Trinity Church Square | City Links and London’s Oldest Statue?
Tucked off the busy Borough High Street is Trinity Church Square. It’s a little residential enclave which seems more Bloomsbury than Borough.
It was laid out in the early 19th century and seems simple enough, a lovely church and garden with surrounding terraced houses.
But, as ever, there’s plenty more history to uncover.
The name is a bit of a giveaway, but the Square is part of Trinity House Estate.
Trinity House is a maritime institution and charity which dates back to 1514. I’ve previously covered Trinity House (including a tour inside its HQ) in a blog post here.
History of Trinity Church Square
In 1661 Christopher Merrick, a London Merchant, gave the land to Corporation of Trinity House. It was to be used to help the “poor aged sick maimed weak and decayed seaman and mariners” as well as their most needy wives, children and widows.
In the 1828 map below you can see development taking shape south of Trinity Street.
You can also find Trinity House’s coat of arms on Trinity Street, just off the square.
In the early 19th century the patch of land was largely rural, used for market gardens and grazing animals but development was underway from around 1813.
Holy Trinity Church
At the centre of the plan was Holy Trinity Church, with a garden in front and terraced houses around it.
The foundation stone was laid in 1823 by none other than the Archbishop of Canterbury. It was designed by Francis Bedford, the architect behind some of the other ‘Waterloo’ churches in South London and named after the government fund provided from the Battle of Waterloo victory in 1815.
The building was used as a church until 1961, however it was gutted by a fire and the interior was rebuilt in the 1970s.
Today its home to Henry Wood Hall, a recording studio and orchestral rehearsal space. You can see pictures inside here.
The garden was laid out by William Chadwick but the most extraordinary aspect is the statue in its centre.
London’s Oldest Statue?
This statue was – until recently – a bit of a mystery. It’s been here since the 1830s and its provenance is uncertain.
Historic England’s website (which is a little out of date) gives us two options.
The first is that it was one of eight medieval statues commissioned under King Richard II. In total 13 statues were commissioned in 1385 by King Richard II. Six of these still survive and can be seen inside Westminster Hall today.
Alternatively, it was made for the garden of Carlton House during the 18th century.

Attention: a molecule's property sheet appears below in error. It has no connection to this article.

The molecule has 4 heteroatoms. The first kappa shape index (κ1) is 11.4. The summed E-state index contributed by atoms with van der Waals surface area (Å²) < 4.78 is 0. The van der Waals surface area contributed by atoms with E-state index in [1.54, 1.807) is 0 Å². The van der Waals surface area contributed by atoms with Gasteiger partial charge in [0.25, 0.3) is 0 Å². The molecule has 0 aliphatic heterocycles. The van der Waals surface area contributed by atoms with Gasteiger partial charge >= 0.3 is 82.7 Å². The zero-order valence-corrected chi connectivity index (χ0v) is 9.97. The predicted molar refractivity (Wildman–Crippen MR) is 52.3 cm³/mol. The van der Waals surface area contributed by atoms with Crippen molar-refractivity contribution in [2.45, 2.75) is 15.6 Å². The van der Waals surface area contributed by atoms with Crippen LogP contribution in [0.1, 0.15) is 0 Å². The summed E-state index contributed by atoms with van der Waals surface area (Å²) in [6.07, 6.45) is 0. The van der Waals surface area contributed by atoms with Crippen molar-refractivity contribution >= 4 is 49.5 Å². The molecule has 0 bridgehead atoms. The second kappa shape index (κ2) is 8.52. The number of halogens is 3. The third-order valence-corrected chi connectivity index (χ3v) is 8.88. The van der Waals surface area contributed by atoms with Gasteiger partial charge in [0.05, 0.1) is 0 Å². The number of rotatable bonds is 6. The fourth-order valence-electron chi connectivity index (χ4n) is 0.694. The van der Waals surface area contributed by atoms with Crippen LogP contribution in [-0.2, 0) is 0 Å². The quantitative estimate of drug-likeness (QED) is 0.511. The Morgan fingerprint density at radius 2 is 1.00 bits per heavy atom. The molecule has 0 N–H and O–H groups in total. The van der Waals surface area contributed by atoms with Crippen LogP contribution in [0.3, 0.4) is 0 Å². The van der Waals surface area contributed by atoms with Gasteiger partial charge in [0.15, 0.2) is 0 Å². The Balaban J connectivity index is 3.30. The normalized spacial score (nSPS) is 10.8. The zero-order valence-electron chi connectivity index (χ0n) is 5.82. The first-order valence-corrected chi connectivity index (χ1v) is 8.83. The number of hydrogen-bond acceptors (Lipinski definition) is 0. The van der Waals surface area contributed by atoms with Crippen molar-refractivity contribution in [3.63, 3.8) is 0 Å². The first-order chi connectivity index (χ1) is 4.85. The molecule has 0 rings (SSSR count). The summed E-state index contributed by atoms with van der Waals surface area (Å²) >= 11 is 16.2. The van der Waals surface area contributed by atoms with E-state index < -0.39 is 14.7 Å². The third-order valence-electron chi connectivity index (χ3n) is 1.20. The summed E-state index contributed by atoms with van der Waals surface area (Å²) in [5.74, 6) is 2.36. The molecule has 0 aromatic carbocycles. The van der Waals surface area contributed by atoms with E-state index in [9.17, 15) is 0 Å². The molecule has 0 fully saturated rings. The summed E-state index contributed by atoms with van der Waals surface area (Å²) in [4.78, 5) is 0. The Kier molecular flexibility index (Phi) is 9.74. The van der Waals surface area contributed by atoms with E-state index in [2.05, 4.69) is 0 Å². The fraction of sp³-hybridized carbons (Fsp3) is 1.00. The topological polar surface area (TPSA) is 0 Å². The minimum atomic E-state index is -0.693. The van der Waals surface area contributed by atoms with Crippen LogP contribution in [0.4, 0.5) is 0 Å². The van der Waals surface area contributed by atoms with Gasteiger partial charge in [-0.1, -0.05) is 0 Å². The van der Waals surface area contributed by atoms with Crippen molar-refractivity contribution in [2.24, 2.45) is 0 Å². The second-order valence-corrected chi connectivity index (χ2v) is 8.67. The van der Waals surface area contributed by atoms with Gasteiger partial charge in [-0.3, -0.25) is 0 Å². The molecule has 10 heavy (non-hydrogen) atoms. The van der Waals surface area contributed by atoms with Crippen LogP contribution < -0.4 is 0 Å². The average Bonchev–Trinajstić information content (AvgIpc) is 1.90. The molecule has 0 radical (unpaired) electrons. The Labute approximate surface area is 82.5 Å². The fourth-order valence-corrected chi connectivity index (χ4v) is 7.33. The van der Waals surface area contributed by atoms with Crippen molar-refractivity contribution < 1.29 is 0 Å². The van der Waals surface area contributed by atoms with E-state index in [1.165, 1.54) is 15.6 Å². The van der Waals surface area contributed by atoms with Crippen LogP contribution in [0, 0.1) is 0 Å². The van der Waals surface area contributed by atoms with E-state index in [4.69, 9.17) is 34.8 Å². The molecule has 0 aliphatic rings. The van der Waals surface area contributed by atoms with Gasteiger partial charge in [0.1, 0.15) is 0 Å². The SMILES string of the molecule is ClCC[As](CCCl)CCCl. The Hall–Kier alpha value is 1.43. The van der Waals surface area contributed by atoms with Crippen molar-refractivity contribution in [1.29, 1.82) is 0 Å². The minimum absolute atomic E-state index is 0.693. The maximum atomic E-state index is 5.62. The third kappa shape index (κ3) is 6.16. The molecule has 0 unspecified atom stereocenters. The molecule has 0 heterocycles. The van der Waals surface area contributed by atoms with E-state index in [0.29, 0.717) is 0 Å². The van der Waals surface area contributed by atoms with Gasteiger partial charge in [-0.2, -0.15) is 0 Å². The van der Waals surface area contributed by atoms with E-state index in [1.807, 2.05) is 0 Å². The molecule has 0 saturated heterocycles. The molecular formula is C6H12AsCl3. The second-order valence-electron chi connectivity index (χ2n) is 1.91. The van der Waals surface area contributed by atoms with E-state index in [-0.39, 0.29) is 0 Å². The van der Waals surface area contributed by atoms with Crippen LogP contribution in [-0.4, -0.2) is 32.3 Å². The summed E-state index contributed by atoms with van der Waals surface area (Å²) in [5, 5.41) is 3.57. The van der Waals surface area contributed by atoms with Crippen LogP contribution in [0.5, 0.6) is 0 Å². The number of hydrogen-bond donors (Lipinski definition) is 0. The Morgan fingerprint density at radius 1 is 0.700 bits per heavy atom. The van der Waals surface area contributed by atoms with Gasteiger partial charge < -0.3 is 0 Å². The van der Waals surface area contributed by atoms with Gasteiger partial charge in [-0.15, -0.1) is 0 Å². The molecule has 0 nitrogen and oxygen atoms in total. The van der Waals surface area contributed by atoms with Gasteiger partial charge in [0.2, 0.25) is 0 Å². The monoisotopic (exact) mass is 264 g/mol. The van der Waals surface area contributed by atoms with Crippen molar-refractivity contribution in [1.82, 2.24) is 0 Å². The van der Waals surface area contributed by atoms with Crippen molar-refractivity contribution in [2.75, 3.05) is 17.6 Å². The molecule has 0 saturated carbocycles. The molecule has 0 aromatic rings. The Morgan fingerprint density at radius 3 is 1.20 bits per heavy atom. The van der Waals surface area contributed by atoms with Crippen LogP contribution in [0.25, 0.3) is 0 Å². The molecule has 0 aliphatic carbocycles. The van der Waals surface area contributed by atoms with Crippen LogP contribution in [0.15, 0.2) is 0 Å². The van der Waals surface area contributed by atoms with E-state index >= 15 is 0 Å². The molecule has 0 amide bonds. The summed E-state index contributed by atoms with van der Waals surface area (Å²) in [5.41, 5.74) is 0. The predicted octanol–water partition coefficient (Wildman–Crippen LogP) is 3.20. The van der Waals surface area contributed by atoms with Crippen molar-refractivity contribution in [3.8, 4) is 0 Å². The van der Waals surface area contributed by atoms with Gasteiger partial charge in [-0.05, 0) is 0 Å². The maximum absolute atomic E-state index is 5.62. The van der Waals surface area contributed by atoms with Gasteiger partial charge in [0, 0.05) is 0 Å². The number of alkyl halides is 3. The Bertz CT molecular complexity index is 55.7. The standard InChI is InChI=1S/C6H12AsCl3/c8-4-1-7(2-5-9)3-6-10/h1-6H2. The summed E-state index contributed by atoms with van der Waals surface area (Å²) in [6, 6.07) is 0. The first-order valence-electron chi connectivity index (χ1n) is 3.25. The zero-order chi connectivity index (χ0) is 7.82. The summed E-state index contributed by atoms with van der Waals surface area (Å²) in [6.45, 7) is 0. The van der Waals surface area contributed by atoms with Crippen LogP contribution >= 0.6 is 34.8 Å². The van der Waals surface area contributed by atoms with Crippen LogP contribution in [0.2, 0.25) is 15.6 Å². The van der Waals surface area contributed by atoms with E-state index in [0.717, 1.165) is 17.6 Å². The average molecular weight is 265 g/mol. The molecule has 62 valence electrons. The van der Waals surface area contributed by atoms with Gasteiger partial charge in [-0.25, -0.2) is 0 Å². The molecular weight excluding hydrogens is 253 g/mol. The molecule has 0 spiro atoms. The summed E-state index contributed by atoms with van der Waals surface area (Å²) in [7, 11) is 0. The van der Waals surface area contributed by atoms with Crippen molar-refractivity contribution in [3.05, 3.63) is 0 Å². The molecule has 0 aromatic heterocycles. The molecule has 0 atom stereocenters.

Most people agree that it represents King Alfred the Great, but the really intriguing thing is that a recent survey revealed that the lower portion of the statue is much older than previously thought.
Experts deduced that the legs dates from the 2nd Century AD and depict the Roman Goddess of War, Minerva (Athena in Greek Mythology).
The investigation also concluded that the top fragment of the statue was made from Coade Stone, something not invented until the 1770s by the entrepreneurial Eleanor Coade. There goes the Westminster Hall theory.
So perhaps it was a Coade stone copy of the older 14th century original? Or perhaps there was just a bit of urban myth-ing going on in the 18th century?!
In any case it’s Grade II listed and so not going anywhere soon.
However, it does mean that it probably can no longer be classed as London’s oldest statue.
So what is the oldest?
Trinity Church Square
Back to Trinity Church Square, from 1824 Chadwick began work on the main square surrounding the church.
On the face of it the houses look totally uniform.
But on close inspection there are subtle differences with no.s 60-62. They are plainer, lacking the thick white cornice along the top and with arched brickwork around the windows rather than white window frames.
There’s a simple reason for the difference. They were completed first and by a different builder then incorporated by Chadwick into the terrace.
So who lived here?
Originally it was occupied by professional families, architects, ministers, an iron merchant and a publisher.
This little enclave paints a very different picture to the wider Borough area in the 19th century. If we look to the Booth Poverty maps, completed later in the century we can see the red ‘middle class. Well-to-do’ are cheek by jowl with the dark blue ‘very poor’ and black ‘Lowest class. Vicious, semi-criminal’.
Southwark’s Conservation Area appraisal calls it a “wealthy oasis amongst a sea of poverty”.
Today Trinity Church Square is a Conservation Area and currently a 2 bedroom flat within the square (because I know we’re all wondering!) is for sale for £900,000
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